A Japanese textile company that’s potentially on the hook for hundreds of millions of dollars in a fraud suit is vigorously fighting the U.S. Justice Department and a whistleblower, setting up the potential for a rare trial under the False Claims Act.
DOJ consumer protection lawyers and the attorneys for Toyobo Co. Ltd., represented by a team from Weil, Gotshal & Manges, said in court papers filed in Washington this month that there has been no discussion about a settlement of claims rooted in the manufacture of the synthetic fiber Zylon for use in body armor.
Government lawyers contend Toyobo knew that Zylon, which had been used in bulletproof vests, provided less protection than company officials claimed. Body armor companies and weavers of ballistic fabrics have settled fraud claims with the government for more than $60 million. Toyobo appears headed for trial in a case the company has fought for eight years.
"Our client strongly believes in its product," Weil products liability partner Konrad Cailteux said. "It would rather spend money fighting the case than pay the government a ransom to settle a case where it believes it didn’t do anything wrong."
Top DOJ officials called the False Claims Act "the most powerful tool that we have to deter and redress fraud," and the government last year set another record in recovering nearly $5 billion in settlements and judgments. But attorneys who represent companies contend DOJ is aggressively trying to stretch legal theories to expand the reach of the law, which allows triple damages for submissions of fraudulent claims to the government.
The purpose of the False Claims Act, Cailteux said, is to allow recoveries from people who sold products under false pretenses. "The Justice Department is now going after a raw-material supplier that did not warranty or certify anything to the government," he said. "We are three removed from the entities that designed, manufactured and sold the product the government alleges was faulty."
Toyobo’s legal team and DOJ lawyers said on March 1 in a filing in Washington federal district court that "the parties have significantly different views of the applicable law and relevant facts in this case." Toyobo failed to convince U.S. District Judge Richard Roberts to dismiss the suit. No trial date has been set.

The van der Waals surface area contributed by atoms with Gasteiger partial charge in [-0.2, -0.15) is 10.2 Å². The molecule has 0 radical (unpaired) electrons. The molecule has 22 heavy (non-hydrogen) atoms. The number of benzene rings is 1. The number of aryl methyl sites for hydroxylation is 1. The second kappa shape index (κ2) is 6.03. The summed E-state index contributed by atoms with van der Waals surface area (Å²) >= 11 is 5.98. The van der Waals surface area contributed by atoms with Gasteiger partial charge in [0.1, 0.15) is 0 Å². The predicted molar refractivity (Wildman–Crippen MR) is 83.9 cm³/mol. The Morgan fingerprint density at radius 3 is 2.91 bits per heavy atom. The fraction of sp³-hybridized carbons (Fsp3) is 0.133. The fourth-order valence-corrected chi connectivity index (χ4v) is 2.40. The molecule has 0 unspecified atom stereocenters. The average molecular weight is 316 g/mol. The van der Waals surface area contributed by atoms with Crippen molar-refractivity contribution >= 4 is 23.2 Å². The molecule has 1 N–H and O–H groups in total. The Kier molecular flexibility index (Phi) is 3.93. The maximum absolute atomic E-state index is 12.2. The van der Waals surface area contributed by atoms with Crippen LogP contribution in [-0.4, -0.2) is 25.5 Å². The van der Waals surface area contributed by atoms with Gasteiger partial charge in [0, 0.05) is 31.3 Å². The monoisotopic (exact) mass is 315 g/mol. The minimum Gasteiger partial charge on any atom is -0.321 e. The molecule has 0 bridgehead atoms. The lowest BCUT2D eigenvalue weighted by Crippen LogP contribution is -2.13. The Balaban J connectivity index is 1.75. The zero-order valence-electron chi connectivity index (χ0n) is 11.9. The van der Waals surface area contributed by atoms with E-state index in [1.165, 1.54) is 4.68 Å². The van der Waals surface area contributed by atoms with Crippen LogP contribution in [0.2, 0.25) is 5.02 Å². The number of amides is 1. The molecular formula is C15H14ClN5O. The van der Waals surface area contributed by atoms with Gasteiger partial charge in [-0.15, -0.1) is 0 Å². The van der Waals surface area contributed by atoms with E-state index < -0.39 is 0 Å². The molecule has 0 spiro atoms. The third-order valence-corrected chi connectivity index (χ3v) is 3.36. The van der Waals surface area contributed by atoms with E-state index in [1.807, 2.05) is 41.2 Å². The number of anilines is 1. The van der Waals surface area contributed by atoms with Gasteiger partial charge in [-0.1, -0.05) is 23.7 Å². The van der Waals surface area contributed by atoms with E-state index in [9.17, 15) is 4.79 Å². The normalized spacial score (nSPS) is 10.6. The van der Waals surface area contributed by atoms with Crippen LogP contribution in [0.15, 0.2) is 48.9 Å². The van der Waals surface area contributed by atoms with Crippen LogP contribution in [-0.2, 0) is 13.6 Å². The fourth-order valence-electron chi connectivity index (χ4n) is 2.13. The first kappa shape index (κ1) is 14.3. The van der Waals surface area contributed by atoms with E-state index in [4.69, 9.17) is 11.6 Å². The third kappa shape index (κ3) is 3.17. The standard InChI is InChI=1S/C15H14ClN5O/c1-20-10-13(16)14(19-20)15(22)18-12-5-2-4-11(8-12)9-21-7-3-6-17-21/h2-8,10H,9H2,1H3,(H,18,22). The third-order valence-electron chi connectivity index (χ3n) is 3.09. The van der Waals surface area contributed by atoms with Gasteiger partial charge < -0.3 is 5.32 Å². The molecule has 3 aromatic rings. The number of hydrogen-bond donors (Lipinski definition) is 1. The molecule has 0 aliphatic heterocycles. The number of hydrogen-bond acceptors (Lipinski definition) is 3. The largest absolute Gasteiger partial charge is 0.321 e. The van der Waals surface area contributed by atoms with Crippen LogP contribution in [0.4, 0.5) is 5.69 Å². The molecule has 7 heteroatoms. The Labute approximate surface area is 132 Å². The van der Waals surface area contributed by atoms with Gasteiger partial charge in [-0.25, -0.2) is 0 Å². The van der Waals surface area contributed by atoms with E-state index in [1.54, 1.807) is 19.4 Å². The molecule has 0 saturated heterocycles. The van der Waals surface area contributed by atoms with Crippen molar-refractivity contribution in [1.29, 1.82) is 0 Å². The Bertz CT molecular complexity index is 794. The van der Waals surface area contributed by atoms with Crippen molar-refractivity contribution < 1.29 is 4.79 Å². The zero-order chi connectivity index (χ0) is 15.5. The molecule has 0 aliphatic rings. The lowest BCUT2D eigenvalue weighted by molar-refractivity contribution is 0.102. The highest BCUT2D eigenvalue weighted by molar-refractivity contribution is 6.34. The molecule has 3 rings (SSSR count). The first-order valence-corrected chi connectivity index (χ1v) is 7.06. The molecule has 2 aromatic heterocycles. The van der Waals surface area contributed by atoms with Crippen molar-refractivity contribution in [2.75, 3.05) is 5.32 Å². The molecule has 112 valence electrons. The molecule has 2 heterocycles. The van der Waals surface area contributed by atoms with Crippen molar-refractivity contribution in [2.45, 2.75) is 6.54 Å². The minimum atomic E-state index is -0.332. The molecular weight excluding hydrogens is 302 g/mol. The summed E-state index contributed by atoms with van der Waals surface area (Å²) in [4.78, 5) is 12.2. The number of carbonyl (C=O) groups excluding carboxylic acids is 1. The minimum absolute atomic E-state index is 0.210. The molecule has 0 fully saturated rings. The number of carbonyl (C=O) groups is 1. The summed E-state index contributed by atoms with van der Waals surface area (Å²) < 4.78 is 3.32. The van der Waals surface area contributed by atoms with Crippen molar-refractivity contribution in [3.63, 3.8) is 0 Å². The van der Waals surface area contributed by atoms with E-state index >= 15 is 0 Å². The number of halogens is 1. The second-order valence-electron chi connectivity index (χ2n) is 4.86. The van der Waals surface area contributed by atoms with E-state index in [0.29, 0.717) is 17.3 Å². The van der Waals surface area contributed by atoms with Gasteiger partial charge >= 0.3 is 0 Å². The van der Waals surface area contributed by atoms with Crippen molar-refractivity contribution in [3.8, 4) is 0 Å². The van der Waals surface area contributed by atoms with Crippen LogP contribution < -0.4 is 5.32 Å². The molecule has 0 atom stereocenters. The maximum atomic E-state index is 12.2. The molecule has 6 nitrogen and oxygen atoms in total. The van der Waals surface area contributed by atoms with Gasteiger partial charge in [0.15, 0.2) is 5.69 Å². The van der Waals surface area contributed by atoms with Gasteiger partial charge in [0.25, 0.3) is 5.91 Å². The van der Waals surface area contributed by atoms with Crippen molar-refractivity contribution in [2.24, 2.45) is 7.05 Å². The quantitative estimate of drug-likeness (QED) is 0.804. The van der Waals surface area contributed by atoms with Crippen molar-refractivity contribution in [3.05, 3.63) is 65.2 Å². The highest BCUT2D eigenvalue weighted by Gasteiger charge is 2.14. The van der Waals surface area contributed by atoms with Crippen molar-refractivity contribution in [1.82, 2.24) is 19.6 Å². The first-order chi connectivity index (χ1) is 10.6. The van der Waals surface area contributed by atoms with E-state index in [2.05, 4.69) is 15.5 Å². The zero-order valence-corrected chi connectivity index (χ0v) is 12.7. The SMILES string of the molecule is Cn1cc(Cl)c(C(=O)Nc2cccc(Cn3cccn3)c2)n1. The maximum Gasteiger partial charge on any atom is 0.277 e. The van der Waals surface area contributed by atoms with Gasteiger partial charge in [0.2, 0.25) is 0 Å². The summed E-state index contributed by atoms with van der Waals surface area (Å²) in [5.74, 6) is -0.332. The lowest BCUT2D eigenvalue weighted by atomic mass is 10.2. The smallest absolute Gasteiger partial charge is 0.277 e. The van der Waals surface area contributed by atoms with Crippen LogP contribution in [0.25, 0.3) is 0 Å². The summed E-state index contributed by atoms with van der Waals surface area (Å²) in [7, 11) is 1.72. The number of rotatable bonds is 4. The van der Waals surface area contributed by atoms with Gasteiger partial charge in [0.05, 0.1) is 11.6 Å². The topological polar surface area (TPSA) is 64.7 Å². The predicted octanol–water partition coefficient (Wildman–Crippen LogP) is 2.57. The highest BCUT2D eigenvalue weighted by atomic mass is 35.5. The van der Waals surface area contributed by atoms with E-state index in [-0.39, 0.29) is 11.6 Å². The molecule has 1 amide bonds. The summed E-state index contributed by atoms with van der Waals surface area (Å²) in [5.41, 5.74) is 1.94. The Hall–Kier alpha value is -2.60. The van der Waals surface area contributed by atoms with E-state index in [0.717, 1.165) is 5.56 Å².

Stephen Kohn of the Washington firm Kohn, Kohn & Colapinto, which represents the whistleblower in the action against Toyobo, said the case highlights DOJ’s willingness to "go out and fight" beyond the pursuit of the "easiest target."
The suit against Toyobo is about "accountability through the supply chain," Kohn said. "It’s not just about the vendor who sells the defective product. It’s about the company that manufactured the underlying material."
THEORIES OF LIABILITY
Toyobo supplied synthetic fiber to Michigan-based bullet-resistant vest manufacturer Second Chance Body Armor Inc., which filed for bankruptcy in 2004 amid a flood of litigation over allegedly defective vests. The company conceded liability to more than $300 million, Kohn said. In 2005, DOJ intervened in Second Chance whistleblower Aaron Westrick’s suit in U.S. District Court for the District of Columbia.
The government’s chief allegation is that Toyobo knew about "significant manufacturing and degradation problems" stemming from exposure to high heat and humidity. Second Chance sold tens of thousands of Zylon-made vests to law enforcement agencies — including the federal government — between 1998 and 2004.
Toyobo, a foreign manufacturer, however didn’t sell any raw materials to the United States. The evidence, Cailteux said, "will show that Toyobo never presented any false claims to the government or that it caused any false claims to be presented to the government."
Whistleblower lawyers said it’s rare for a company to defend a whistleblower suit after DOJ has intervened. A Gibson, Dunn & Crutcher report, published in January, said that more than 99 percent of the $4.9 billion recovered under the False Claims Act last year came in cases in which the government either directly filed a suit or joined a whistleblower’s complaint.
DOJ lawyers continue "to advocate novel recovery theories — pushing the envelope past the statute’s historic roots," the Gibson report said. "Theories of FCA liability continue to expand, as the DOJ selectively and surgically seeks test cases through which to envelop the entire government contracting process — from bid through performance."
Whistleblower lawyer Robert Vogel of Washington’s Vogel, Slade & Goldstein said Toyobo can be found liable if it caused Second Chance to submit false claims to the government in contracts for body armor. "What did they know about what the government was buying and what did they tell the people they were selling to?" Vogel said.
The risk for Toyobo at trial, Kohn said, goes beyond any potential damages. "At the end of the day Toyobo will be hit three times — they will lose and pay all that money; they’ve paid a fortune in attorney fees; and their reputation will be tarnished."
Mike Scarcella can be contacted at firstname.lastname@example.org.